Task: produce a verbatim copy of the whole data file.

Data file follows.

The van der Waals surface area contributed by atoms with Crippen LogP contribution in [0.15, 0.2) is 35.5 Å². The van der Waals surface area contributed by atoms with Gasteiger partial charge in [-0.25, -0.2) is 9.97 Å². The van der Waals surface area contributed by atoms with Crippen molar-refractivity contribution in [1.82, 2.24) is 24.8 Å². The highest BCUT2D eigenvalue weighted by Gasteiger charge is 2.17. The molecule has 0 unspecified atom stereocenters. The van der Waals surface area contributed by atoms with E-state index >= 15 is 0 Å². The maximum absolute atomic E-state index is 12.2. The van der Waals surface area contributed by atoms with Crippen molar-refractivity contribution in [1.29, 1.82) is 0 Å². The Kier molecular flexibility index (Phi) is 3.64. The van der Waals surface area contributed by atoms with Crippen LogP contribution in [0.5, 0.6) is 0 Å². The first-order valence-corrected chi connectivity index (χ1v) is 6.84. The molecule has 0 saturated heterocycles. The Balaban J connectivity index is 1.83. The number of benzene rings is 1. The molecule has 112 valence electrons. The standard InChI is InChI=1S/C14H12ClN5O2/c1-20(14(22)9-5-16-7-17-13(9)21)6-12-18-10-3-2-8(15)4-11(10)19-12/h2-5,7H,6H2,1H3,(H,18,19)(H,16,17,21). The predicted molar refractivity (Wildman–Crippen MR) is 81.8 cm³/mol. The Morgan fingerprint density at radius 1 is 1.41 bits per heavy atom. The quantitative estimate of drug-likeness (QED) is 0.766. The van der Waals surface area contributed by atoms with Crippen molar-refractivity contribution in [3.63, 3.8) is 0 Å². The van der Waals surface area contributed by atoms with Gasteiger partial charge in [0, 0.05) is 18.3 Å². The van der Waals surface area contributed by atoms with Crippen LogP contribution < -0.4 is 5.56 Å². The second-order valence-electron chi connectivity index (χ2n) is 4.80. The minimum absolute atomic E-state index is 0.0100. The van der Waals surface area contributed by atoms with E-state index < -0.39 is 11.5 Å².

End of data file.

The van der Waals surface area contributed by atoms with Crippen LogP contribution in [0.15, 0.2) is 35.5 Å². The van der Waals surface area contributed by atoms with Gasteiger partial charge in [-0.25, -0.2) is 9.97 Å². The van der Waals surface area contributed by atoms with Crippen molar-refractivity contribution in [1.82, 2.24) is 24.8 Å². The highest BCUT2D eigenvalue weighted by Gasteiger charge is 2.17. The molecule has 0 unspecified atom stereocenters. The van der Waals surface area contributed by atoms with E-state index >= 15 is 0 Å². The maximum absolute atomic E-state index is 12.2. The van der Waals surface area contributed by atoms with Crippen molar-refractivity contribution in [1.29, 1.82) is 0 Å². The Kier molecular flexibility index (Phi) is 3.64. The van der Waals surface area contributed by atoms with Crippen LogP contribution in [0.5, 0.6) is 0 Å². The first-order valence-corrected chi connectivity index (χ1v) is 6.84. The molecule has 0 saturated heterocycles. The Balaban J connectivity index is 1.83. The number of benzene rings is 1. The molecule has 112 valence electrons. The standard InChI is InChI=1S/C14H12ClN5O2/c1-20(14(22)9-5-16-7-17-13(9)21)6-12-18-10-3-2-8(15)4-11(10)19-12/h2-5,7H,6H2,1H3,(H,18,19)(H,16,17,21). The predicted molar refractivity (Wildman–Crippen MR) is 81.8 cm³/mol. The Morgan fingerprint density at radius 1 is 1.41 bits per heavy atom. The quantitative estimate of drug-likeness (QED) is 0.766. The van der Waals surface area contributed by atoms with Crippen molar-refractivity contribution in [3.63, 3.8) is 0 Å². The van der Waals surface area contributed by atoms with Gasteiger partial charge in [0, 0.05) is 18.3 Å². The van der Waals surface area contributed by atoms with Crippen LogP contribution < -0.4 is 5.56 Å². The second-order valence-electron chi connectivity index (χ2n) is 4.80. The minimum absolute atomic E-state index is 0.0100. The van der Waals surface area contributed by atoms with E-state index < -0.39 is 11.5 Å².